Harvey nods, resigned to finally finishing their conversation from the previous night. He settles himself on his side, head lifted up by the flat of his palm, and Mike mirrors his movement (and he can't help but think about how ridiculous it is that they are about to have this conversation when they are both lying naked in his bed but hey, who is he to question the wisdom of the fates).

"I lied to you," Harvey says, and that was not at all what Mike was expecting to hear. "When I told you I don’t know why I didn’t hire an associate to replace you. I do know why."

"Okay. Tell me."

"I didn’t even want an associate. When I first got promoted to Senior Partner and Jessica told me I needed to hire an associate I couldn't think of anything worse. Because I couldn’t imagine ever finding anyone who was … worthwhile. I knew without a shadow of a doubt that no recent Harvard graduate could be what I needed. And I was right, because instead I found you, and you were brilliant and bold and completely ill-qualified and I risked the life I had taken so long to build for myself for this random kid."

"Yeah, thanks for that," Mike says, and he means it sardonically since Harvey knows how he feels about being referred to as 'kid' and 'rookie' and 'puppy', but it comes out much more heartfelt because Harvey put everything on the line for a screw-up he knew nothing about and even now Mike still can't believe that he did.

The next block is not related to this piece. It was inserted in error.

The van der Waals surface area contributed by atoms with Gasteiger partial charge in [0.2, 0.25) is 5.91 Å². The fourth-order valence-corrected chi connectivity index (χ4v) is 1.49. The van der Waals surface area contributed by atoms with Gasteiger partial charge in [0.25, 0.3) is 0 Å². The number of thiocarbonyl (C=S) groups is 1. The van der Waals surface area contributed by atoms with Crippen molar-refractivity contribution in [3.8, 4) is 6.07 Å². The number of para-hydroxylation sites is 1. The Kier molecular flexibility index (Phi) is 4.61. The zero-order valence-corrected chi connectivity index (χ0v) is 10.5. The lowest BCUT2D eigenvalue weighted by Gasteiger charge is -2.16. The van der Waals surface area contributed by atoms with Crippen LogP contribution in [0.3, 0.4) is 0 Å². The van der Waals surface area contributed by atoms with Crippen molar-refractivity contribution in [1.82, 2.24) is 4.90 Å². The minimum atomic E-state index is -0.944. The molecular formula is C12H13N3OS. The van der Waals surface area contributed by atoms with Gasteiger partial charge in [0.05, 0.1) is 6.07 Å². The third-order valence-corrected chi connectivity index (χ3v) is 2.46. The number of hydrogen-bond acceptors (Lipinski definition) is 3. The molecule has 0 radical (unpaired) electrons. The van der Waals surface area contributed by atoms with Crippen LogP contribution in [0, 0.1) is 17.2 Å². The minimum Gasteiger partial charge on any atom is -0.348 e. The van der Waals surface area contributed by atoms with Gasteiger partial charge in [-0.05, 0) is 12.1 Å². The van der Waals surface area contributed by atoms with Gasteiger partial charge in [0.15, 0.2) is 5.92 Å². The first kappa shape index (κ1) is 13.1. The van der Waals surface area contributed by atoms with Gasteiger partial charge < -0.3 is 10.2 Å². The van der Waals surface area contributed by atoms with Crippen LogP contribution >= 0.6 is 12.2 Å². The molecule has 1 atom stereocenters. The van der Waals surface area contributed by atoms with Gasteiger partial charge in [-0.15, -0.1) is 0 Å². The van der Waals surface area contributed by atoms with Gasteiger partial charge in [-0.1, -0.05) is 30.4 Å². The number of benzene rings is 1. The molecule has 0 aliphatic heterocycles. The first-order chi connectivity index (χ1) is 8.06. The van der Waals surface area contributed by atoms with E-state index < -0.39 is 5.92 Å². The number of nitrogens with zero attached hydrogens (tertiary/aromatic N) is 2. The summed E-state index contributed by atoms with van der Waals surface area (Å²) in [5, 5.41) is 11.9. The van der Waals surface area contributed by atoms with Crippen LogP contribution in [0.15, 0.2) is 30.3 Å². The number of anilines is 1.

"When you left, and Jessica tried to make me hire someone else, I tried to imagine someone sitting at your cubicle and helping with my cases and striding into my office but it was like the image wouldn’t compute. I couldn’t envisage anyone else sitting on my couch and chuckling to themselves as I hurled insults at Louis." Harvey pauses for a moment, reaching over and touching Mike's arm lightly. He breathes deep, closes his eyes as though he can't bear to say this out loud and maybe if he closes his eyes and says it into the darkness that will make it easier. "Because I was looking for another me and instead I found you and I can't go looking for another you because I know I'll never find it."

Mike has never met anyone as maddening and confusing as Harvey. He is just beginning to understand the duality of Harvey; how he can tell Mike he's not ready for the adult table one day and then pay for his Rookie Dinner the next, how he can bet him away to Louis one day and then trust him to help rectify the biggest mistake in his career the next, how he can keep his distance for three months and then show up and tell Mike he was someone he couldn’t replace.